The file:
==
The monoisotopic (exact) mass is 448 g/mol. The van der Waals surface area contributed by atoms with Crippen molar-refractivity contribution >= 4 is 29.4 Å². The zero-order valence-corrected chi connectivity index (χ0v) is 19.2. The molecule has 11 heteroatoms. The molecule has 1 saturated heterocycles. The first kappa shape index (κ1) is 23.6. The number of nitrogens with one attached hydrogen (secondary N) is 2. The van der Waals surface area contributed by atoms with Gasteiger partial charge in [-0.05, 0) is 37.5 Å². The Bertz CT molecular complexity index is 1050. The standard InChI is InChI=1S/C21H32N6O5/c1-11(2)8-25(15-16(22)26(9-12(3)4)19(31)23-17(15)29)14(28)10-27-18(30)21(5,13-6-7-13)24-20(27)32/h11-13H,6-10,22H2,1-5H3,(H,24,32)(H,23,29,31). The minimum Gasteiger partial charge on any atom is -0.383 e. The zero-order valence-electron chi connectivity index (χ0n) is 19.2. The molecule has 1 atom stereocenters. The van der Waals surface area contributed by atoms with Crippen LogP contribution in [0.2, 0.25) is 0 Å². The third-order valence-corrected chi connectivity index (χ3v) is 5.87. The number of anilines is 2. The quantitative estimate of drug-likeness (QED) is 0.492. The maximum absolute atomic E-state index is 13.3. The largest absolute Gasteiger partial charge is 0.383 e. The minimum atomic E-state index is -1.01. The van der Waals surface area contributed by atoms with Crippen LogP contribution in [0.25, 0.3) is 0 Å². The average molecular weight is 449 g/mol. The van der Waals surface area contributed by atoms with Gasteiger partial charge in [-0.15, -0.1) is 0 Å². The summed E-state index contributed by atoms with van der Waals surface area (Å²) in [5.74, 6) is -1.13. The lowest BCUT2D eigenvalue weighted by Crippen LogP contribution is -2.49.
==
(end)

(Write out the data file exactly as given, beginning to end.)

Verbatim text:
The monoisotopic (exact) mass is 448 g/mol. The van der Waals surface area contributed by atoms with Crippen molar-refractivity contribution >= 4 is 29.4 Å². The zero-order valence-corrected chi connectivity index (χ0v) is 19.2. The molecule has 11 heteroatoms. The molecule has 1 saturated heterocycles. The first kappa shape index (κ1) is 23.6. The number of nitrogens with one attached hydrogen (secondary N) is 2. The van der Waals surface area contributed by atoms with Gasteiger partial charge in [-0.05, 0) is 37.5 Å². The Bertz CT molecular complexity index is 1050. The standard InChI is InChI=1S/C21H32N6O5/c1-11(2)8-25(15-16(22)26(9-12(3)4)19(31)23-17(15)29)14(28)10-27-18(30)21(5,13-6-7-13)24-20(27)32/h11-13H,6-10,22H2,1-5H3,(H,24,32)(H,23,29,31). The minimum Gasteiger partial charge on any atom is -0.383 e. The zero-order valence-electron chi connectivity index (χ0n) is 19.2. The molecule has 1 atom stereocenters. The van der Waals surface area contributed by atoms with Crippen LogP contribution in [0.2, 0.25) is 0 Å². The third-order valence-corrected chi connectivity index (χ3v) is 5.87. The number of anilines is 2. The quantitative estimate of drug-likeness (QED) is 0.492. The maximum absolute atomic E-state index is 13.3. The largest absolute Gasteiger partial charge is 0.383 e. The minimum atomic E-state index is -1.01. The van der Waals surface area contributed by atoms with Crippen LogP contribution in [0.25, 0.3) is 0 Å². The average molecular weight is 449 g/mol. The van der Waals surface area contributed by atoms with Gasteiger partial charge in [-0.15, -0.1) is 0 Å². The summed E-state index contributed by atoms with van der Waals surface area (Å²) in [5.74, 6) is -1.13. The lowest BCUT2D eigenvalue weighted by Crippen LogP contribution is -2.49.